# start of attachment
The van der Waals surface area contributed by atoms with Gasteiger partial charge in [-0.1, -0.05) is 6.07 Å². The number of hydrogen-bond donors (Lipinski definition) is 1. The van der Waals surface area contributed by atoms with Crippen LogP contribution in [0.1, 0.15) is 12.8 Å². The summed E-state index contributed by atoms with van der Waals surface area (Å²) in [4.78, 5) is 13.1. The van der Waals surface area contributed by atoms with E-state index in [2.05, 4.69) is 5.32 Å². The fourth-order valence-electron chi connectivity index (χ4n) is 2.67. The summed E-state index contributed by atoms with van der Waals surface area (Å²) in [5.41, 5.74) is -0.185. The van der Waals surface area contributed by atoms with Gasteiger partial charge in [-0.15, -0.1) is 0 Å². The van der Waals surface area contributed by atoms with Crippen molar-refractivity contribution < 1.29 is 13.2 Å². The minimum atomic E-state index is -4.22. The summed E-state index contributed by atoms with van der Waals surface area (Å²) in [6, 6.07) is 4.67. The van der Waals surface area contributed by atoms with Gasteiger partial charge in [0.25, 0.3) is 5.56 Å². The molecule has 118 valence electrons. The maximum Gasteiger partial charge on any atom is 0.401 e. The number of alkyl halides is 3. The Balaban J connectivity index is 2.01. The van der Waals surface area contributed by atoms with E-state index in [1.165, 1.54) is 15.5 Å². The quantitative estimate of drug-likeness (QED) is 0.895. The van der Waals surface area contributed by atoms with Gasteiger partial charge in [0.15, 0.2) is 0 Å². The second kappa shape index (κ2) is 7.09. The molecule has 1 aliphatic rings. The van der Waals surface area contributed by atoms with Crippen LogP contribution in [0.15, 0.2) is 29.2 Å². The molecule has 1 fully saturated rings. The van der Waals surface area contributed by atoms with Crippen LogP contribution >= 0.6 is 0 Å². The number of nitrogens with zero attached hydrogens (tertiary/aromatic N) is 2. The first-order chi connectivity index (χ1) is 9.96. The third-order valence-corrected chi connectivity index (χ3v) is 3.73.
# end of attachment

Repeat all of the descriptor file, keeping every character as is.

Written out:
The van der Waals surface area contributed by atoms with Gasteiger partial charge in [-0.1, -0.05) is 6.07 Å². The number of hydrogen-bond donors (Lipinski definition) is 1. The van der Waals surface area contributed by atoms with Crippen LogP contribution in [0.1, 0.15) is 12.8 Å². The summed E-state index contributed by atoms with van der Waals surface area (Å²) in [4.78, 5) is 13.1. The van der Waals surface area contributed by atoms with E-state index in [2.05, 4.69) is 5.32 Å². The fourth-order valence-electron chi connectivity index (χ4n) is 2.67. The summed E-state index contributed by atoms with van der Waals surface area (Å²) in [5.41, 5.74) is -0.185. The van der Waals surface area contributed by atoms with Gasteiger partial charge in [-0.15, -0.1) is 0 Å². The van der Waals surface area contributed by atoms with Crippen molar-refractivity contribution < 1.29 is 13.2 Å². The minimum atomic E-state index is -4.22. The summed E-state index contributed by atoms with van der Waals surface area (Å²) in [6, 6.07) is 4.67. The van der Waals surface area contributed by atoms with Gasteiger partial charge in [0.25, 0.3) is 5.56 Å². The molecule has 118 valence electrons. The maximum Gasteiger partial charge on any atom is 0.401 e. The number of alkyl halides is 3. The Balaban J connectivity index is 2.01. The van der Waals surface area contributed by atoms with E-state index in [1.165, 1.54) is 15.5 Å². The quantitative estimate of drug-likeness (QED) is 0.895. The van der Waals surface area contributed by atoms with Gasteiger partial charge in [0.15, 0.2) is 0 Å². The second kappa shape index (κ2) is 7.09. The molecule has 1 aliphatic rings. The van der Waals surface area contributed by atoms with Crippen LogP contribution in [0.15, 0.2) is 29.2 Å². The molecule has 1 fully saturated rings. The van der Waals surface area contributed by atoms with Crippen LogP contribution >= 0.6 is 0 Å². The number of nitrogens with zero attached hydrogens (tertiary/aromatic N) is 2. The first-order chi connectivity index (χ1) is 9.96. The third-order valence-corrected chi connectivity index (χ3v) is 3.73.